For the 2020 Title One deposition filed as Document 62, the Court cites the deposition page numbers, not the page numbers applied by the CM/ECF system, due to the formatting of the document.

Five Star is “part of the Title One family of companies.” (Dkts. 71 ¶ 1; 73 at 11:23-12:1.) Five Star does not make any money but it stays in business because providing maintenance repairs is deemed an essential function of managing residential property (i.e., Title One's business). (Dkts. 60 at 31:12-32:4; 71 ¶ 12.) Christian Lamoureux manages the Title One office operations on a day-to-day basis and performs managerial duties at Five Star. (Dkts. 62 at 18:15-19; 63-5 ¶ 3; 70 ¶ 3; 71 ¶ 49.) Everyone who works for Five Star or Title One is assigned a Title One email address. (Dkts. 61 at 51:16-52:2; 71 ¶ 57.) Title One and Five Star share the same office with adjoining suites. (Dkts. 61 at 149:24-151:2; 71 ¶ 61.) The website for Title One lists individuals who work at both Title One and Five Star. (Dkts. 69-1 at 278-96; 71 ¶ 56.) Title One and Five Star, however, do not share any joint bank accounts or credit card accounts. (Dkts. 61 at 78:5-23; 63-5 ¶ 15; 70 ¶ 15.)

Plaintiffs provided handyman work. (Dkts. 63-5 ¶ 9; 70 ¶ 9.) Their work did not require a license or specialty training. (Dkts. 64 at 21:6-9, 23:11-15; 65 at 15:6-9, 23:2-7; 66 at 26:13-27:5; 71 ¶ 48.) Defendants use an “inside technicians model.” (Dkts. 71 ¶ 7; 73 at 24:8-9.) Lamoreaux said Defendants “try to keep the work in-house as much as possible” but it is not always economically feasible for “my guys” to do the work. (Dkts. 71 ¶ 9; 73 at 27:14-18.) Defendants expected Plaintiffs to work exclusively for them Monday through Friday, 8:00 a.m. to 6:00 p.m. (Dkts. 66 at 56:6-12, 101:11-13; 71 ¶ 14; 73 at 17:15-18:6, 19:1-11.) Plaintiffs were required to attend a weekly mandatory maintenance meeting. (Dkts. 64 at 91:18-23, 121:8-15; 66 at 57:14-17, 58:6-7; 69-1 at 418; 71 ¶ 26; 73 at 49:5-20.) Plaintiffs could not, and did not, hire any subcontractors to assist with work orders assigned by Defendants. (Dkts. 64 at 87:1-8; 65 at 50:9-11; 66 at 82:14-18; 71 ¶ 35.) Plaintiffs could not offer additional services to Defendants' customers without permission from Defendants. (Dkts. 65-1 at 7; 66-1 at 6; 71 ¶ 31.) Gilstrap had the authority to terminate Plaintiffs and set policies applicable to them. (Dkts. 60 at 16:25-17:25; 69-1 at 369-70, 427; 71 ¶¶ 64, 67.) He often directed Plaintiffs to work on his home or rental homes. (Dkts. 66 at 58:18-19, 101:6-10; 69-1 at 468; 71 ¶ 68; 73 at 25:12-21.)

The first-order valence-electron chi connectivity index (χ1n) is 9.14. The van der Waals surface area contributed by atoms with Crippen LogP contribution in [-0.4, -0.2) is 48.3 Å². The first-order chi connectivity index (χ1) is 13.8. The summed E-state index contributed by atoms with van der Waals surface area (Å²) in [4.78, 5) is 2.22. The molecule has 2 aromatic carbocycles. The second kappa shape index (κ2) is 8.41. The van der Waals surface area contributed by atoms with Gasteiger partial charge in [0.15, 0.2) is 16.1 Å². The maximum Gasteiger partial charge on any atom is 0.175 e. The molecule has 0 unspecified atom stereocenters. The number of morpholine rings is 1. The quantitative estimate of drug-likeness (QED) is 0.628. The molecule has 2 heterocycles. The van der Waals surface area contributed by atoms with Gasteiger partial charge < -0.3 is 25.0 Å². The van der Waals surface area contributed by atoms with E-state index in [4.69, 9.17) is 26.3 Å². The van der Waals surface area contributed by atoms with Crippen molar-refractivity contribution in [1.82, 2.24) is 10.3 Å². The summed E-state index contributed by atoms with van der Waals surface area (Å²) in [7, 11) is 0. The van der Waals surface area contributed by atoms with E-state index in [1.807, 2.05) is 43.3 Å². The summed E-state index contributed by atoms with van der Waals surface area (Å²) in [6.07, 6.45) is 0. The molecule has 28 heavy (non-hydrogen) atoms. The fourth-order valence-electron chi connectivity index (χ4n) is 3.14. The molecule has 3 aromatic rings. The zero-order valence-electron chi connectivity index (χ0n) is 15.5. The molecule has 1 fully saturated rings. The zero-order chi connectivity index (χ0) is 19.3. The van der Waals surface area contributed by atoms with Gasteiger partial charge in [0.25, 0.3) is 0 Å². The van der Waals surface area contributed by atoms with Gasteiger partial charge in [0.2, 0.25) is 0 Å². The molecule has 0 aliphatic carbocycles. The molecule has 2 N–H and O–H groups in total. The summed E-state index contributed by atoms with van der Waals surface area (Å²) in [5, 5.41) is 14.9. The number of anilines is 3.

Plaintiffs used apps to manage their work orders, track their time, and submit their locations. (Dkts. 64 at 65:19-66:19, 91:3-7; 65-1 at 12- 13; 66 at 78:4-14; 66-1 at 13-14; 69-1 at 427; 71 ¶ 38.) Defendants originally told Plaintiffs to use the app on their own mobile devices but later issued tablets. (Dkts. 64 at 47:9-10, 66:16-19; 66 at 75:14-18; 69-2 ¶¶ 1-2; 69-4 ¶ 1; 71 ¶ 40.) If Plaintiffs drove a personal vehicle while working, Defendants tracked them using a GPS function in an app. (Dkt. 66 at 77:13-15.) But if Plaintiffs drove a company vehicle while working, Defendants tracked them using the GPS location features in the vehicle and a GPS function in an app. (Id. at 77:15-18.) Hill testified that, if you did not have your GPS location on, Defendants would not pay you. (Id. at 78:12-14.)